Originally posted by PStechPaul View PostMetric and imperial threads both use common ratios, and threads per inch is just an inverse ratio to millimeters per turn, so gears can accomplish either easily. A 2 mm lead screw can produce exact thread pitches of 1.0 (1/2), 0.5 (1/4), 0.25 (1/8), 1.5 (3/2), 1.25 (6/5), 3.0 (3/2), etc. For threads per cm, the ratios are just reversed, but they may not be nice decimal numbers.
It seems that a selection of gears is needed for the correct ratios.Last edited by J Tiers; 02292020, 07:08 PM.1601
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Hashim Khan
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It appears that, using two gears, you need a selection of about 7 or 8 different gears as gear 1, along with a selection as gear 2. I know that the picture shows gear 2 as in some cases of fine threads being toothcounts that are totally impractical, that makes little difference.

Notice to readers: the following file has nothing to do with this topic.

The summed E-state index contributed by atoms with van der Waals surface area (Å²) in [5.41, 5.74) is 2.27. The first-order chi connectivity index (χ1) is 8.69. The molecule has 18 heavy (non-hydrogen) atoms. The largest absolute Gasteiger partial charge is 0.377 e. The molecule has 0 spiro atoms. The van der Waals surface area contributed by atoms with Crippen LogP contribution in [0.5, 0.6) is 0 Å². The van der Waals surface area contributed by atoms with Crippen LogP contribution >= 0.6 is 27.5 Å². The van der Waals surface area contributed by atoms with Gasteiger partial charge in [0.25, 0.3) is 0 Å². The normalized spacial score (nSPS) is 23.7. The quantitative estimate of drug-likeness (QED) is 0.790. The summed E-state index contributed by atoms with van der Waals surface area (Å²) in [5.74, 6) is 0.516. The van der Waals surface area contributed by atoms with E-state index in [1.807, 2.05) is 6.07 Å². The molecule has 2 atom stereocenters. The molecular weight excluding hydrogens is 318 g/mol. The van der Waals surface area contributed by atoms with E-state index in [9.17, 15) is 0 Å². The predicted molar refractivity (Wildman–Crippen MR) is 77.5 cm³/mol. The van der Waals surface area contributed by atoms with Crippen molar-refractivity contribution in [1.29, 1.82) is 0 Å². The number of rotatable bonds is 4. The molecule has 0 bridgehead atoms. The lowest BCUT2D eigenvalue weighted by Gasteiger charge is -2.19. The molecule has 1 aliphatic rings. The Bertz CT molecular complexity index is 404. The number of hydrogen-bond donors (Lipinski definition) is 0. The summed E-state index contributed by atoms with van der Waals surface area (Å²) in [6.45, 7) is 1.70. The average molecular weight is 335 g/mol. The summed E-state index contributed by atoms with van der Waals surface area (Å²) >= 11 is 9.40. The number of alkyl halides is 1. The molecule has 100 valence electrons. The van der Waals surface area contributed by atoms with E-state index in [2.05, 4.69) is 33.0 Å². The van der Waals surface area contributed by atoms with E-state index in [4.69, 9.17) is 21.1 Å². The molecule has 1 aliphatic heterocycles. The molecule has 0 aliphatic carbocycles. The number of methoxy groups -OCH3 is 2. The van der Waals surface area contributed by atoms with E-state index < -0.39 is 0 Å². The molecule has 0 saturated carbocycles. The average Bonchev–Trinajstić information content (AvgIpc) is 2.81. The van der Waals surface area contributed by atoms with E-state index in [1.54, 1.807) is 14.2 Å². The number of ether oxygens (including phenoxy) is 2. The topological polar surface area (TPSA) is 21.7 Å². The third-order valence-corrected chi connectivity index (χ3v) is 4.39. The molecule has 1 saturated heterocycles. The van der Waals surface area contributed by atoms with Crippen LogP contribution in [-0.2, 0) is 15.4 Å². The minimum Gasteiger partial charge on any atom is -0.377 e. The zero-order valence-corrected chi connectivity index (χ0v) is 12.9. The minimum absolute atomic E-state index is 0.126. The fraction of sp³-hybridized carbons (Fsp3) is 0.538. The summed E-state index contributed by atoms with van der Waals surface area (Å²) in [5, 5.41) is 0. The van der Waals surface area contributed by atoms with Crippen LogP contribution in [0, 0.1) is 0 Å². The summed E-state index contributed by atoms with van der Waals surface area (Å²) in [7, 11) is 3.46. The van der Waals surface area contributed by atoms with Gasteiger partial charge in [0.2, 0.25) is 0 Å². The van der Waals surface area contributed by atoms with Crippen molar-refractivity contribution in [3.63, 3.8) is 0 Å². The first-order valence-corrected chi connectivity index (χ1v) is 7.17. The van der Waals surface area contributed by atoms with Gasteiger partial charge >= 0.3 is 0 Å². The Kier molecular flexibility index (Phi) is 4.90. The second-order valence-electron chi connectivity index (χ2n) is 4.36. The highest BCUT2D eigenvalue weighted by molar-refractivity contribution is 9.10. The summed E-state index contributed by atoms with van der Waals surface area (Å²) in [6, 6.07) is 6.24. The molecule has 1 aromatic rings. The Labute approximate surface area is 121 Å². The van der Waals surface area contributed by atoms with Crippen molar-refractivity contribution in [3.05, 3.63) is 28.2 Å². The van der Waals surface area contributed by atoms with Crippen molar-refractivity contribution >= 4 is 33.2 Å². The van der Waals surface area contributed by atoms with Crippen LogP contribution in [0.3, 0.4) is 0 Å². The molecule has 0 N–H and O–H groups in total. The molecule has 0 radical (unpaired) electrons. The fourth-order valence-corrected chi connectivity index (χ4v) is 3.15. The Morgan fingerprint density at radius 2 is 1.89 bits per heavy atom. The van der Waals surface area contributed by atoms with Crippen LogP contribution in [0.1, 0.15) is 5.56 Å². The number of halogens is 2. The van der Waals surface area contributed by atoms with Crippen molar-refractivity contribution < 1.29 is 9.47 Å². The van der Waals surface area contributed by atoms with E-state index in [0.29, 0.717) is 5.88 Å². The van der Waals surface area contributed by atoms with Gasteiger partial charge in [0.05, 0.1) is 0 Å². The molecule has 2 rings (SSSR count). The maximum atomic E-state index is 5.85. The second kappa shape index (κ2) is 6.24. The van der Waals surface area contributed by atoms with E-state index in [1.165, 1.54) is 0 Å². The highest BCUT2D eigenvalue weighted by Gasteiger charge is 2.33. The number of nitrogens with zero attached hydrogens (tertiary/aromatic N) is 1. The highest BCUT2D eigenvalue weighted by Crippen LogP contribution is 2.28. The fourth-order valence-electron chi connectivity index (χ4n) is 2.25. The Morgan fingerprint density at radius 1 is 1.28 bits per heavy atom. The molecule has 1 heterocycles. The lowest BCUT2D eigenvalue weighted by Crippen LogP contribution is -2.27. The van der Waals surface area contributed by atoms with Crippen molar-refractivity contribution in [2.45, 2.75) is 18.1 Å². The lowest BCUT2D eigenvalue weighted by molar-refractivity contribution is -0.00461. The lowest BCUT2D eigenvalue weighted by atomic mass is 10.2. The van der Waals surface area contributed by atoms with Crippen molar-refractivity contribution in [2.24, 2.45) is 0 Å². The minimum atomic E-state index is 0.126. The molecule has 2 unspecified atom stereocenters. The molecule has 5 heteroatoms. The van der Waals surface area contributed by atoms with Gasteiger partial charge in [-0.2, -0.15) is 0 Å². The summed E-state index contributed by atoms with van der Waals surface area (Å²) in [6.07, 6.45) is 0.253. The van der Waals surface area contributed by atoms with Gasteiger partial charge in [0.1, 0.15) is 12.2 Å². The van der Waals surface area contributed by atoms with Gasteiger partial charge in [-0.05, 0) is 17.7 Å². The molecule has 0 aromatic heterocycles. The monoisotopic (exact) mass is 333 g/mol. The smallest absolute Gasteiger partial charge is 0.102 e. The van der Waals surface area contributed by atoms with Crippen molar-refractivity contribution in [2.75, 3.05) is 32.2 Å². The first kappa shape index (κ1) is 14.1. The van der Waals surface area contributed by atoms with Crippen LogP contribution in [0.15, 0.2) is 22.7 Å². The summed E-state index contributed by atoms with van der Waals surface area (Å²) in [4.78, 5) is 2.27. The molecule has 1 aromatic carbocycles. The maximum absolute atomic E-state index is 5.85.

The point remains that the metric gearbox has to have a selection of gears for both "gear 1" and "gear 2", with no simple set of changes to gear 2 to cover a range.
The imperial norton box has a simple set of gears as "gear 2" that repeats several times in different ranges with a 2:1 division on the input for each range, and no need to change "gear 1" over the range of pitch steps.
There IS a 10:1 "step" that s[lits the range. And the sequence "sort of" repeats, but there is a difference, because some of the gears do not divide by 10 evenly in toothcount, so those 10x larger pitches (2mm and 5 mm) need a different set of gears, a simple division by 10 does not work the way 2:1 would for an imperial Norton gearbox. And, some exist in larger pitches, but not in smaller. There is apparently no 0.55 mm pitch,but there is a 5.5mm pitch.
The metric fixation on decimal seems clumsy.
Here is the chart I came up with. Again, ignore the large toothcounts, and just notice that any range needs different "gear 2" AND "gear 1" choices for what would be a contiguous range on an Imperial Norton type box.
Making a gearbox for metric? Yea, YOU can DO it, but it takes some finagling........
Metric reference, exhaustively complete:
http://mdmetric.com/tech/Mthead%20600.htmLast edited by J Tiers; 02292020, 08:03 PM.1601